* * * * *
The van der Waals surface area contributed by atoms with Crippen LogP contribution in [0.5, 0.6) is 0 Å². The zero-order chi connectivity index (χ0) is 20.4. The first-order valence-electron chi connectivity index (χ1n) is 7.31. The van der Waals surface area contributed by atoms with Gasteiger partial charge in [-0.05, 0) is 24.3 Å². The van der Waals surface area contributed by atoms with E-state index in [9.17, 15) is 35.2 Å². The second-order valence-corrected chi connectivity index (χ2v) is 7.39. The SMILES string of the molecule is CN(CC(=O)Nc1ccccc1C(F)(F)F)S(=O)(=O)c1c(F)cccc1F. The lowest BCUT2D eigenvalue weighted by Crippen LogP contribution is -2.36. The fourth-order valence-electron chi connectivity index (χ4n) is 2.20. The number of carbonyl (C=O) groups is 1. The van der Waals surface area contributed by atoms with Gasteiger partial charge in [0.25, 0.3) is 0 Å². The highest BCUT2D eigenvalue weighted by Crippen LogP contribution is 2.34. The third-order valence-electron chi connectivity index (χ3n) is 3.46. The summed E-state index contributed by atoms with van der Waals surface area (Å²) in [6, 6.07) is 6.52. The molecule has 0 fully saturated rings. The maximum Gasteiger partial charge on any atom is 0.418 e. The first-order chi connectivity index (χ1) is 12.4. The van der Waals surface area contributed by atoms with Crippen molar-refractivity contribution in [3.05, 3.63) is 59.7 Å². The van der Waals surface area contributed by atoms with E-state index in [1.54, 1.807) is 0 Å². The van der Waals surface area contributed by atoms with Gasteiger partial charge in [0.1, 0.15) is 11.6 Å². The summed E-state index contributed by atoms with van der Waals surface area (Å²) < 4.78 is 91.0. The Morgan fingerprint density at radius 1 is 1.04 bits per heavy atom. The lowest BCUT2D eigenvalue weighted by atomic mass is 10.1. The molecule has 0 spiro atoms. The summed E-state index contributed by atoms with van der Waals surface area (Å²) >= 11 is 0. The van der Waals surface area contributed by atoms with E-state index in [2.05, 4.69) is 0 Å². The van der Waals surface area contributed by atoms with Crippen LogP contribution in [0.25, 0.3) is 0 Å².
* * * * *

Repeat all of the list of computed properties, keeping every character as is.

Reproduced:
The van der Waals surface area contributed by atoms with Crippen LogP contribution in [0.5, 0.6) is 0 Å². The zero-order chi connectivity index (χ0) is 20.4. The first-order valence-electron chi connectivity index (χ1n) is 7.31. The van der Waals surface area contributed by atoms with Gasteiger partial charge in [-0.05, 0) is 24.3 Å². The van der Waals surface area contributed by atoms with E-state index in [9.17, 15) is 35.2 Å². The second-order valence-corrected chi connectivity index (χ2v) is 7.39. The SMILES string of the molecule is CN(CC(=O)Nc1ccccc1C(F)(F)F)S(=O)(=O)c1c(F)cccc1F. The lowest BCUT2D eigenvalue weighted by Crippen LogP contribution is -2.36. The fourth-order valence-electron chi connectivity index (χ4n) is 2.20. The number of carbonyl (C=O) groups is 1. The van der Waals surface area contributed by atoms with Gasteiger partial charge in [0.25, 0.3) is 0 Å². The highest BCUT2D eigenvalue weighted by Crippen LogP contribution is 2.34. The third-order valence-electron chi connectivity index (χ3n) is 3.46. The summed E-state index contributed by atoms with van der Waals surface area (Å²) in [6, 6.07) is 6.52. The molecule has 0 fully saturated rings. The maximum Gasteiger partial charge on any atom is 0.418 e. The first-order chi connectivity index (χ1) is 12.4. The van der Waals surface area contributed by atoms with Crippen molar-refractivity contribution in [3.05, 3.63) is 59.7 Å². The van der Waals surface area contributed by atoms with E-state index in [1.54, 1.807) is 0 Å². The van der Waals surface area contributed by atoms with Gasteiger partial charge in [0.1, 0.15) is 11.6 Å². The summed E-state index contributed by atoms with van der Waals surface area (Å²) < 4.78 is 91.0. The Morgan fingerprint density at radius 1 is 1.04 bits per heavy atom. The lowest BCUT2D eigenvalue weighted by atomic mass is 10.1. The molecule has 0 spiro atoms. The summed E-state index contributed by atoms with van der Waals surface area (Å²) >= 11 is 0. The van der Waals surface area contributed by atoms with E-state index in [2.05, 4.69) is 0 Å². The van der Waals surface area contributed by atoms with Crippen LogP contribution in [0.25, 0.3) is 0 Å².